As scandals brew around President Obama, Republicans have started to voice the word “impeachment” out loud, seeing an opportunity to cause permanent damage to the president and his legacy.
Earlier this week, Rep. Jason Chaffetz, Republican of Utah, didn’t hold back on his posturing, saying he wanted to pursue impeachment hearings against Obama because of his administration’s handling of the Sept. 11, 2012, attack in Benghazi, Libya.
“This is an administration embroiled in a scandal that they created,” Chaffetz said in an interview with National Review. “It’s a coverup. I’m not saying impeachment is the end game, but it’s a possibility, especially if they keep doing little to help us learn more.”
While some Republican leaders, such as House Speaker John Boehner (R-Ohio) and Republican National Committee Chairman Reince Priebus, have reportedly urged Republican legislators not to overplay their hand, it appears that the party’s bloodlust will not abate anytime soon.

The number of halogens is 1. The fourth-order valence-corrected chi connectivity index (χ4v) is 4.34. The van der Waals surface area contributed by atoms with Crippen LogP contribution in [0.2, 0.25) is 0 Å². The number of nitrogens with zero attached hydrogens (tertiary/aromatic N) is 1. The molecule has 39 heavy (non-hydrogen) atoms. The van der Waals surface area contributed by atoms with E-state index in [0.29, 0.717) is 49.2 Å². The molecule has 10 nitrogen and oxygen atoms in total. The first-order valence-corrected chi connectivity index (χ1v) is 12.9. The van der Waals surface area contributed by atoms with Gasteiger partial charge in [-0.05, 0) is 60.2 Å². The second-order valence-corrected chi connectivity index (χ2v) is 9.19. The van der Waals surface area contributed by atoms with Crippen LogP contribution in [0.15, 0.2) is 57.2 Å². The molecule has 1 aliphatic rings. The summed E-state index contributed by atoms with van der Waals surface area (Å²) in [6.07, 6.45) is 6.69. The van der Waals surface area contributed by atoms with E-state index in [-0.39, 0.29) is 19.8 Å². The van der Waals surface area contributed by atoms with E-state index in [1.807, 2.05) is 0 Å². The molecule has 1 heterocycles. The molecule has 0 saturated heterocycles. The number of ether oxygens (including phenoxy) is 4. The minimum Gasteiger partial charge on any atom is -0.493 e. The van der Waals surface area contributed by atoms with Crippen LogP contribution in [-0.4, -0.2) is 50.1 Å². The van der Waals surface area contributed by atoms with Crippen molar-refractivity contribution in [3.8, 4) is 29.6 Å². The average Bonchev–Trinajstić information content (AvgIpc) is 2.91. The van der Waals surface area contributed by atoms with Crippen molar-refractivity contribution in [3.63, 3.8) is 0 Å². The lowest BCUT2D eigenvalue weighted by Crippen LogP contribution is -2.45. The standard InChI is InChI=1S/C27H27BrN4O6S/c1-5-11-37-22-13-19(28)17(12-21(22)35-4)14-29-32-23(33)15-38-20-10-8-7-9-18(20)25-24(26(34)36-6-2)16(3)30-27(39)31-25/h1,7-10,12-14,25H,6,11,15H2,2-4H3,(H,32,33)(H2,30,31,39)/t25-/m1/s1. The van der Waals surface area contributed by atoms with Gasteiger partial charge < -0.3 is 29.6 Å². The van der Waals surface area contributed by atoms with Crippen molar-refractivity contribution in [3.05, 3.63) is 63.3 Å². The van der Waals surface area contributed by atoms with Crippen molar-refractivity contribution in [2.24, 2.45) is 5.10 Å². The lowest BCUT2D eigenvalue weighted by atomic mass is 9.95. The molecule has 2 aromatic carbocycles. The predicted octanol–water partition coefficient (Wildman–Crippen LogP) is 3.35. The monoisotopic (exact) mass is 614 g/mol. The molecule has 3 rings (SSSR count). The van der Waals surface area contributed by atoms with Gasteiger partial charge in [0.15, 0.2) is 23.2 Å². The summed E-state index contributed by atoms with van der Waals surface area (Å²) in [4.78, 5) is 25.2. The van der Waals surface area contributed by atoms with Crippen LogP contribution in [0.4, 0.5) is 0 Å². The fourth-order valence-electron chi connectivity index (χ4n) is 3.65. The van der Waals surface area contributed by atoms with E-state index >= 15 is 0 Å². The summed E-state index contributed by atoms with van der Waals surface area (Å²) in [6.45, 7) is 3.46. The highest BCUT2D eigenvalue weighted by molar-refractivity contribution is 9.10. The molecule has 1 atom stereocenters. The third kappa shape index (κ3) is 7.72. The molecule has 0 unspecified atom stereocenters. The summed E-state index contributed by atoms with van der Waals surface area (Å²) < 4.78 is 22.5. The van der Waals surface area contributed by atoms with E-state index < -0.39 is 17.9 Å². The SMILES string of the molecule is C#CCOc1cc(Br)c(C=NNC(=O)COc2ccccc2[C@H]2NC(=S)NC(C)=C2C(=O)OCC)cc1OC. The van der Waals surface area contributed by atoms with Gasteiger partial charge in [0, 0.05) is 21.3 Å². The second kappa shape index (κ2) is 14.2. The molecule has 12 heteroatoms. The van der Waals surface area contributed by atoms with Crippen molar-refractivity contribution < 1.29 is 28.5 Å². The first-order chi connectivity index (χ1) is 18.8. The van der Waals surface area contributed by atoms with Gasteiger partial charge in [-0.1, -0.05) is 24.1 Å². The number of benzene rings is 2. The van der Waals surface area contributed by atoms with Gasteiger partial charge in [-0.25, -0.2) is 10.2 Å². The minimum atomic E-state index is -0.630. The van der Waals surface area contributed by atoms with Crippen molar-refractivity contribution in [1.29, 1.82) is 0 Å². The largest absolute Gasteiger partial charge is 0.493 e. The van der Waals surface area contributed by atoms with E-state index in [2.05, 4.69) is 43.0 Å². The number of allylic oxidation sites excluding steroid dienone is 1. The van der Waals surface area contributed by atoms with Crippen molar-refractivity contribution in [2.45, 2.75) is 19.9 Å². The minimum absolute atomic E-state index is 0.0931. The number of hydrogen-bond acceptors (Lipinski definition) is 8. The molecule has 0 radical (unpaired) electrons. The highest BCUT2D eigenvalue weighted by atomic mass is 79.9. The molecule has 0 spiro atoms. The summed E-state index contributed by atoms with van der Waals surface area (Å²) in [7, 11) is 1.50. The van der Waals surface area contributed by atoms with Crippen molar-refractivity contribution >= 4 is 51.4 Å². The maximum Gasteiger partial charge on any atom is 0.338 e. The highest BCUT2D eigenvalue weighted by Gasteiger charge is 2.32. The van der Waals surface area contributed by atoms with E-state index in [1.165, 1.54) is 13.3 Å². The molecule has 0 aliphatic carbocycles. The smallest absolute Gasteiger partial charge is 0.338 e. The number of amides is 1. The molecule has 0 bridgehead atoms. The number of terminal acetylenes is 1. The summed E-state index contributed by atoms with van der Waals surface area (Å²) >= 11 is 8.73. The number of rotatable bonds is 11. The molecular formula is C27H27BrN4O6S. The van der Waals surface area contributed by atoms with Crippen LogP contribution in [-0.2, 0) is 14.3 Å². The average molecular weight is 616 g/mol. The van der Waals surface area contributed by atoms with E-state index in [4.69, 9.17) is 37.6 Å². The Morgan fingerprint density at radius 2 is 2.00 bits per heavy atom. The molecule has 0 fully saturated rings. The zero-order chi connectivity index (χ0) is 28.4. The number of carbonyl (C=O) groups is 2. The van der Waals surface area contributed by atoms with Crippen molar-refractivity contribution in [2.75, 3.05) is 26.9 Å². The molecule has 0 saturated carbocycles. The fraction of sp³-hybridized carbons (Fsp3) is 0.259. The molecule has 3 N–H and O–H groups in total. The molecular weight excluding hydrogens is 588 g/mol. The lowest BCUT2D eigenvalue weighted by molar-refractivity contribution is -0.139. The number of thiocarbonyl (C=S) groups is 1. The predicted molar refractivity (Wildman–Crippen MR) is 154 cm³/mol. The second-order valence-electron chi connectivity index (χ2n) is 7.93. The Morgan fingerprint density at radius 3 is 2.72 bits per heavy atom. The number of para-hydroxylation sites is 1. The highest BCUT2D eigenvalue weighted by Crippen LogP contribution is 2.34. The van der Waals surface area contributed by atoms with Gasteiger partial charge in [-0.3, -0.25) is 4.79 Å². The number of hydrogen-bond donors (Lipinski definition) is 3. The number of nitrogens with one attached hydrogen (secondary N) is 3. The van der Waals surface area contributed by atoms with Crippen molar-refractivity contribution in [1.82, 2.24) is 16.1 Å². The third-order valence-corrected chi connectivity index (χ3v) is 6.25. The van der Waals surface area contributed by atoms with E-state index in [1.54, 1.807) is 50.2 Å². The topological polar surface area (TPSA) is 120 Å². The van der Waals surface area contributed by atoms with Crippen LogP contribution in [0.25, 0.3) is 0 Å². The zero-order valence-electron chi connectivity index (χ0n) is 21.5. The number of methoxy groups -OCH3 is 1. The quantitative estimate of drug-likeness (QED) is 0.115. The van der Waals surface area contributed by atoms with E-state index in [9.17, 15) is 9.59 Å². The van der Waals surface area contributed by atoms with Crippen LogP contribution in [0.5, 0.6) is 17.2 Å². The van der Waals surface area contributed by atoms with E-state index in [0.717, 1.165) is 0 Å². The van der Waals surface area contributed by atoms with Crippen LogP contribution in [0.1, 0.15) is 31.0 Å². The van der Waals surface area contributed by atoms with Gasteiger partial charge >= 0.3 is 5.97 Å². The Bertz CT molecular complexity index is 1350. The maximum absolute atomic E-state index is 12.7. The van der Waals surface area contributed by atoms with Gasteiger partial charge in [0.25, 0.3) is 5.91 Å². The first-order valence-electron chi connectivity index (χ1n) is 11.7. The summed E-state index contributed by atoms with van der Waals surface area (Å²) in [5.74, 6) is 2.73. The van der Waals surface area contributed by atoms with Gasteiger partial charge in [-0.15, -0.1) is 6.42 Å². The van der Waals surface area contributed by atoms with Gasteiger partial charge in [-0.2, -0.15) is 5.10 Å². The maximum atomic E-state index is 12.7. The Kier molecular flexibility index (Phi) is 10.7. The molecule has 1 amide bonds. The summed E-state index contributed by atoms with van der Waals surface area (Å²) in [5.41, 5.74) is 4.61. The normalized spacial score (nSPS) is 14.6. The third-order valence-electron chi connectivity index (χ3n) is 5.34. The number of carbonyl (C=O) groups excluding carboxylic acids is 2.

Now with reports that Attorney General Eric Holder personally signed off on the warrant that allowed the Justice Department to search Fox News reporter James Rosen’s personal email, according to NBC News’ Michael Isikoff, the calls are renewing for Holder’s ouster.
In a piece in the Chicago Tribune, radio talk show host Bill Press said it was time for Holder to step down.
“The bad or inadequate far outweighs the good,” Press writes. “Holder has overstayed his welcome.”
Curiously, all the barbs thrown at Obama and his administration inside the Beltway have not affected his approval rating. A roundup of recent polls show no change in Obama’s job rating since April—he still stands at about a 50 percent approval.
That means the people who are calling for impeachment are part of those who have disapproved of his performance all along. His supporters have not budged in their support.